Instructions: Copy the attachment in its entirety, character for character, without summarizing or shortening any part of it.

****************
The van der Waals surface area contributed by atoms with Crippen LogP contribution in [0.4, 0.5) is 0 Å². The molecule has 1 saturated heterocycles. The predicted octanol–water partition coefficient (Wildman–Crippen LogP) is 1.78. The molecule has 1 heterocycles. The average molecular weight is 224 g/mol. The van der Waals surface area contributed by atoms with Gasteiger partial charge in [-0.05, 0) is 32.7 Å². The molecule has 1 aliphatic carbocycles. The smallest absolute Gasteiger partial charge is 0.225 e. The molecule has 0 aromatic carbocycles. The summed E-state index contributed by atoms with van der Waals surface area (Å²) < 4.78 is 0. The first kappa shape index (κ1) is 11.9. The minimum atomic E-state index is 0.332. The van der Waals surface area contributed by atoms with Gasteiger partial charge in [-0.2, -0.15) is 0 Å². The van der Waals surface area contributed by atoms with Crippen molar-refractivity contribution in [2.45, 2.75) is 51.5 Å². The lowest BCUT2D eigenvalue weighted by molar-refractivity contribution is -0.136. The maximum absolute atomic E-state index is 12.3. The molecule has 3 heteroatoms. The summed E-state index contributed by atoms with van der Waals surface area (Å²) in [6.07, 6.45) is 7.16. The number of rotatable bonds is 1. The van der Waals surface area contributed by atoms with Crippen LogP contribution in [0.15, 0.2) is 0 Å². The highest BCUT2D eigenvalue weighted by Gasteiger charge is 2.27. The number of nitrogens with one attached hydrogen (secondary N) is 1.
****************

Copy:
The van der Waals surface area contributed by atoms with Crippen LogP contribution in [0.4, 0.5) is 0 Å². The molecule has 1 saturated heterocycles. The predicted octanol–water partition coefficient (Wildman–Crippen LogP) is 1.78. The molecule has 1 heterocycles. The average molecular weight is 224 g/mol. The van der Waals surface area contributed by atoms with Gasteiger partial charge in [-0.05, 0) is 32.7 Å². The molecule has 1 aliphatic carbocycles. The smallest absolute Gasteiger partial charge is 0.225 e. The molecule has 0 aromatic carbocycles. The summed E-state index contributed by atoms with van der Waals surface area (Å²) < 4.78 is 0. The first kappa shape index (κ1) is 11.9. The minimum atomic E-state index is 0.332. The van der Waals surface area contributed by atoms with Gasteiger partial charge in [-0.2, -0.15) is 0 Å². The van der Waals surface area contributed by atoms with Crippen molar-refractivity contribution in [2.45, 2.75) is 51.5 Å². The lowest BCUT2D eigenvalue weighted by molar-refractivity contribution is -0.136. The maximum absolute atomic E-state index is 12.3. The molecule has 3 heteroatoms. The summed E-state index contributed by atoms with van der Waals surface area (Å²) in [6.07, 6.45) is 7.16. The number of rotatable bonds is 1. The van der Waals surface area contributed by atoms with Crippen LogP contribution in [0.15, 0.2) is 0 Å². The highest BCUT2D eigenvalue weighted by Gasteiger charge is 2.27. The number of nitrogens with one attached hydrogen (secondary N) is 1.